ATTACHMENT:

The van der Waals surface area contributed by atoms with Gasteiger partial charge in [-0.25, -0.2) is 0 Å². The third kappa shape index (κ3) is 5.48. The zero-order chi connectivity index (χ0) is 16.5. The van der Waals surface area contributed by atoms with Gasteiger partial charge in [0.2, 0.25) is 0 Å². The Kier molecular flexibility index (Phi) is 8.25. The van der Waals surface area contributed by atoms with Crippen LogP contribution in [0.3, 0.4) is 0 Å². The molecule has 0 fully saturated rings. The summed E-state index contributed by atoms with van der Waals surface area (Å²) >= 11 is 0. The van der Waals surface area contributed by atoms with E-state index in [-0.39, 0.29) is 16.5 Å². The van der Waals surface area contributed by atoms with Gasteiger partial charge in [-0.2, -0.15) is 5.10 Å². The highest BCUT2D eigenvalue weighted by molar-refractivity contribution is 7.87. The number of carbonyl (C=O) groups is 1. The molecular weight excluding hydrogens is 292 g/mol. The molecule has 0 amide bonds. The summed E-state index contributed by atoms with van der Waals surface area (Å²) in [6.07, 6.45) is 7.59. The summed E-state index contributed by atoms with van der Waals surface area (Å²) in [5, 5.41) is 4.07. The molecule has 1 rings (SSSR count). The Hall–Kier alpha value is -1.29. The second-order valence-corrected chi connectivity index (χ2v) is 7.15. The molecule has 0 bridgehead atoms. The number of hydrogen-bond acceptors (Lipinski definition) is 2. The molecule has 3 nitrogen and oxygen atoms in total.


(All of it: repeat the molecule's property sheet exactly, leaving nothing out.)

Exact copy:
The van der Waals surface area contributed by atoms with Gasteiger partial charge in [-0.25, -0.2) is 0 Å². The third kappa shape index (κ3) is 5.48. The zero-order chi connectivity index (χ0) is 16.5. The van der Waals surface area contributed by atoms with Gasteiger partial charge in [0.2, 0.25) is 0 Å². The Kier molecular flexibility index (Phi) is 8.25. The van der Waals surface area contributed by atoms with Crippen LogP contribution in [0.3, 0.4) is 0 Å². The molecule has 0 fully saturated rings. The summed E-state index contributed by atoms with van der Waals surface area (Å²) >= 11 is 0. The van der Waals surface area contributed by atoms with E-state index in [-0.39, 0.29) is 16.5 Å². The van der Waals surface area contributed by atoms with Gasteiger partial charge in [-0.2, -0.15) is 5.10 Å². The highest BCUT2D eigenvalue weighted by molar-refractivity contribution is 7.87. The number of carbonyl (C=O) groups is 1. The molecular weight excluding hydrogens is 292 g/mol. The molecule has 0 amide bonds. The summed E-state index contributed by atoms with van der Waals surface area (Å²) in [6.07, 6.45) is 7.59. The summed E-state index contributed by atoms with van der Waals surface area (Å²) in [5, 5.41) is 4.07. The molecule has 1 rings (SSSR count). The Hall–Kier alpha value is -1.29. The second-order valence-corrected chi connectivity index (χ2v) is 7.15. The molecule has 0 bridgehead atoms. The number of hydrogen-bond acceptors (Lipinski definition) is 2. The molecule has 3 nitrogen and oxygen atoms in total.